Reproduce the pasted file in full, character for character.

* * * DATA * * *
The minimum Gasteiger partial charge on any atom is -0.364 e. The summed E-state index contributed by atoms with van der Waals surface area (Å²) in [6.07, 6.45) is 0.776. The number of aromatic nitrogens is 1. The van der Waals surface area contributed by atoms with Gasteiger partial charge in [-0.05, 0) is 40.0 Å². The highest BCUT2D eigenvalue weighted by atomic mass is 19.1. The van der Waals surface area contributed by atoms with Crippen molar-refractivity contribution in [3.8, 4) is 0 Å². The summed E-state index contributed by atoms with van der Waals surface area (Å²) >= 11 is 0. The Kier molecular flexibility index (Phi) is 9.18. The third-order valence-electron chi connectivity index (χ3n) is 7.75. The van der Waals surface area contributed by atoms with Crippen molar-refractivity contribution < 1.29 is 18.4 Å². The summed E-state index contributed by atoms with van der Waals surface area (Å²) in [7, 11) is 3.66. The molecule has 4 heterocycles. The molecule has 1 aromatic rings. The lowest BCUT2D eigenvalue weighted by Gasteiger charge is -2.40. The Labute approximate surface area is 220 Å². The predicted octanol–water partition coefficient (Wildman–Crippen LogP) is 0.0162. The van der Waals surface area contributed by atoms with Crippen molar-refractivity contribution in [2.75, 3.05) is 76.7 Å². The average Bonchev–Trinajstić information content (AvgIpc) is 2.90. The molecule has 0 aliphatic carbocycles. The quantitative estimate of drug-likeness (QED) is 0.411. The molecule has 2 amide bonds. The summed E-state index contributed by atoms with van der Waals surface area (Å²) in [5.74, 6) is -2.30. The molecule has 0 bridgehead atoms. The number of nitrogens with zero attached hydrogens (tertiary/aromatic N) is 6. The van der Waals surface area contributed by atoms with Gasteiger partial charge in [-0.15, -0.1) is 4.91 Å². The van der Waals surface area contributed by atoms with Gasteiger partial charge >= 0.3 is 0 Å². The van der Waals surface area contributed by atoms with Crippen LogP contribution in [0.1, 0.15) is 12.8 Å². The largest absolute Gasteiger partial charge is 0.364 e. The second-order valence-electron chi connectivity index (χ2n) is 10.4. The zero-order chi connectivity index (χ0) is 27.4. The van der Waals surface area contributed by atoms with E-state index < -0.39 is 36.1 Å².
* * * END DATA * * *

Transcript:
The minimum Gasteiger partial charge on any atom is -0.364 e. The summed E-state index contributed by atoms with van der Waals surface area (Å²) in [6.07, 6.45) is 0.776. The number of aromatic nitrogens is 1. The van der Waals surface area contributed by atoms with Gasteiger partial charge in [-0.05, 0) is 40.0 Å². The highest BCUT2D eigenvalue weighted by atomic mass is 19.1. The van der Waals surface area contributed by atoms with Crippen molar-refractivity contribution in [3.8, 4) is 0 Å². The summed E-state index contributed by atoms with van der Waals surface area (Å²) >= 11 is 0. The Kier molecular flexibility index (Phi) is 9.18. The third-order valence-electron chi connectivity index (χ3n) is 7.75. The van der Waals surface area contributed by atoms with Crippen molar-refractivity contribution < 1.29 is 18.4 Å². The summed E-state index contributed by atoms with van der Waals surface area (Å²) in [7, 11) is 3.66. The molecule has 4 heterocycles. The molecule has 1 aromatic rings. The lowest BCUT2D eigenvalue weighted by Gasteiger charge is -2.40. The Labute approximate surface area is 220 Å². The predicted octanol–water partition coefficient (Wildman–Crippen LogP) is 0.0162. The van der Waals surface area contributed by atoms with Crippen molar-refractivity contribution in [2.75, 3.05) is 76.7 Å². The average Bonchev–Trinajstić information content (AvgIpc) is 2.90. The molecule has 0 aliphatic carbocycles. The quantitative estimate of drug-likeness (QED) is 0.411. The molecule has 2 amide bonds. The summed E-state index contributed by atoms with van der Waals surface area (Å²) in [5.74, 6) is -2.30. The molecule has 0 bridgehead atoms. The number of nitrogens with zero attached hydrogens (tertiary/aromatic N) is 6. The van der Waals surface area contributed by atoms with Gasteiger partial charge in [-0.15, -0.1) is 4.91 Å². The van der Waals surface area contributed by atoms with Gasteiger partial charge >= 0.3 is 0 Å². The van der Waals surface area contributed by atoms with Crippen LogP contribution in [0.1, 0.15) is 12.8 Å². The largest absolute Gasteiger partial charge is 0.364 e. The second-order valence-electron chi connectivity index (χ2n) is 10.4. The zero-order chi connectivity index (χ0) is 27.4. The van der Waals surface area contributed by atoms with E-state index < -0.39 is 36.1 Å².